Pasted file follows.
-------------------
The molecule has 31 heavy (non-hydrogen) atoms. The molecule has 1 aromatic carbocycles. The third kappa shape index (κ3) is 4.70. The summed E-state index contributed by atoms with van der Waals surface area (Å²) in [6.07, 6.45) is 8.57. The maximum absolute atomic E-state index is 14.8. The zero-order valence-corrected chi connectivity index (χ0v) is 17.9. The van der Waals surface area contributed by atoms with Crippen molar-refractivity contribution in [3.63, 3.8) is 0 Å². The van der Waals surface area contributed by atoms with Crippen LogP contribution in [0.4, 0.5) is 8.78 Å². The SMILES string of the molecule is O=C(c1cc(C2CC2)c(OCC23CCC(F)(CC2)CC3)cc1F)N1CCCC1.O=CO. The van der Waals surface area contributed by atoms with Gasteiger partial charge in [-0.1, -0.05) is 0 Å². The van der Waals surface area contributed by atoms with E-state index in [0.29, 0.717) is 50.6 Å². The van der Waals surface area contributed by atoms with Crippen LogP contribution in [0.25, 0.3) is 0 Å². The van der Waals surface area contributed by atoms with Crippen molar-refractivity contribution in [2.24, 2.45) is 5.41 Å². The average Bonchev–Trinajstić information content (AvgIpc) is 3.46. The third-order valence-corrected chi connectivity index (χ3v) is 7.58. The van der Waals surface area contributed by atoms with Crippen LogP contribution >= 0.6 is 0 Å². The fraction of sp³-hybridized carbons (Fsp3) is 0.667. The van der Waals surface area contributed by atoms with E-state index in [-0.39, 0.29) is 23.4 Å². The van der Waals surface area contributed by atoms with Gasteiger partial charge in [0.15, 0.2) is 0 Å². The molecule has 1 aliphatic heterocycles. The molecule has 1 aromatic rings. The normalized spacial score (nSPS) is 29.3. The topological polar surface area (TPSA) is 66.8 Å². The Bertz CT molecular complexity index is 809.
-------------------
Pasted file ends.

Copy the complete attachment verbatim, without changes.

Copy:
The molecule has 31 heavy (non-hydrogen) atoms. The molecule has 1 aromatic carbocycles. The third kappa shape index (κ3) is 4.70. The summed E-state index contributed by atoms with van der Waals surface area (Å²) in [6.07, 6.45) is 8.57. The maximum absolute atomic E-state index is 14.8. The zero-order valence-corrected chi connectivity index (χ0v) is 17.9. The van der Waals surface area contributed by atoms with Crippen molar-refractivity contribution in [3.63, 3.8) is 0 Å². The van der Waals surface area contributed by atoms with Crippen LogP contribution in [0.4, 0.5) is 8.78 Å². The SMILES string of the molecule is O=C(c1cc(C2CC2)c(OCC23CCC(F)(CC2)CC3)cc1F)N1CCCC1.O=CO. The van der Waals surface area contributed by atoms with Gasteiger partial charge in [-0.1, -0.05) is 0 Å². The van der Waals surface area contributed by atoms with E-state index in [0.29, 0.717) is 50.6 Å². The van der Waals surface area contributed by atoms with Crippen LogP contribution in [0.25, 0.3) is 0 Å². The van der Waals surface area contributed by atoms with Crippen molar-refractivity contribution in [2.24, 2.45) is 5.41 Å². The average Bonchev–Trinajstić information content (AvgIpc) is 3.46. The third-order valence-corrected chi connectivity index (χ3v) is 7.58. The van der Waals surface area contributed by atoms with Crippen LogP contribution >= 0.6 is 0 Å². The fraction of sp³-hybridized carbons (Fsp3) is 0.667. The van der Waals surface area contributed by atoms with E-state index in [-0.39, 0.29) is 23.4 Å². The van der Waals surface area contributed by atoms with Gasteiger partial charge in [0.15, 0.2) is 0 Å². The molecule has 1 aliphatic heterocycles. The molecule has 1 aromatic rings. The normalized spacial score (nSPS) is 29.3. The topological polar surface area (TPSA) is 66.8 Å². The Bertz CT molecular complexity index is 809.